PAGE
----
Kanban helps you deliver value to your customers faster than Waterfall, Scrum, or just about any other project-management method. It helps you deliver that value with high quality, on time, and on budget.
- We spend significant time doing work that’s unrelated to delivering value to our customers.
- We attend an excessive number of meetings about planning and process.
- Problems fester for weeks or months before they are noticed, analyzed, and corrected.
- Careless team members are rewarded for pure speed, encouraging them to create costly bugs and submit incomplete work.
- Quality goes unchecked for weeks or months, which builds up an extensive amount of rework.
- Schedules slip as requirements change and work is reprioritized, which forces more meetings about planning and process and wastes the effort spent on abandoned work.
- In the end, our products are delivered late with less functionality and lower quality at higher cost. We used to just accept this outcome because we’ve always worked this way.
However, we now feel we’ve found a simple and effective solution.
- Kanban is a simple project-management technique that’s based on Toyota’s just-in-time scheduling mechanism. Using Kanban to manage our project work will allow us to focus all our time and energy on delivering value to our customers.
- Kanban has planning meetings only on demand and no special meetings about process.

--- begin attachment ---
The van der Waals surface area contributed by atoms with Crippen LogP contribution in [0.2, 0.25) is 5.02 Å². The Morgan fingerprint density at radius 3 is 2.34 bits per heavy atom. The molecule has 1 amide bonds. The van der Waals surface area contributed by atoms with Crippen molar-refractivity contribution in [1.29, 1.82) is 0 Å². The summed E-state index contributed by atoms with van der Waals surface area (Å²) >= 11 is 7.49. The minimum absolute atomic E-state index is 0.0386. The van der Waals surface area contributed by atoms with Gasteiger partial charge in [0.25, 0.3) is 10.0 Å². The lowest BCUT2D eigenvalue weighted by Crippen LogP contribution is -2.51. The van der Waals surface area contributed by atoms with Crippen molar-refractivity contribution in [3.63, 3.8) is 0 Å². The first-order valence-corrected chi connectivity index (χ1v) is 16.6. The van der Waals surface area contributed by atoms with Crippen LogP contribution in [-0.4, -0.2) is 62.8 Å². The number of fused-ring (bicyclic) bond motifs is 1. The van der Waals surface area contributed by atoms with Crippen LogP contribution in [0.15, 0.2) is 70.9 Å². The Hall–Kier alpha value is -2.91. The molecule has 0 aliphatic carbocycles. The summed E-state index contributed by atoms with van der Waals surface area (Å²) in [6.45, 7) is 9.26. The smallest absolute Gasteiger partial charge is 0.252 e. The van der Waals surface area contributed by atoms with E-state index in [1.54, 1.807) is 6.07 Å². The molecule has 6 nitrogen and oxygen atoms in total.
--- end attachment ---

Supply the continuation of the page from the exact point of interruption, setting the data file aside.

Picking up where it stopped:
- Kanban visualizes project workflow, spotlights bottlenecks the day they occur, and forces team members to immediately resolve the issue or swarm to fix it.
- Kanban prevents careless team members from prematurely designating work as complete.
- Kanban enforces clear quality bars at each step, driving quality upstream.
- Kanban minimizes work in progress, freeing teams to adjust daily to new priorities and requirements with little sunk cost and allowing a team to deliver on time.
Kanban isn’t a magic bullet. It won’t fix every problem. What it can do is simplify our project management; reduce time lost to meetings, bottlenecks, and rework; better govern our product quality; and make our throughput of customer value smoother, faster, and more predictable.
As with any work change, our team will need a few weeks to adjust to Kanban and a few months to master it. However, we’ll all enjoy the benefits—delivering on time with greater functionality and higher quality at lower cost.
Any change has risks. We list the ones for Kanban along with our planned mitigations.
Although an initial drop in productivity is expected during the first few weeks (which occurs with any change), the subsequent increases in productivity should quickly recover the lost output.
Here is an outline of our plan of action, divided into four phases:
Each phase is contingent upon a successful prior phase. Success is measured by completion of each phase’s activities and the continued engagement of the team. Overall success is measured by improvement of productivity and bug metrics over the baseline set in the first phase.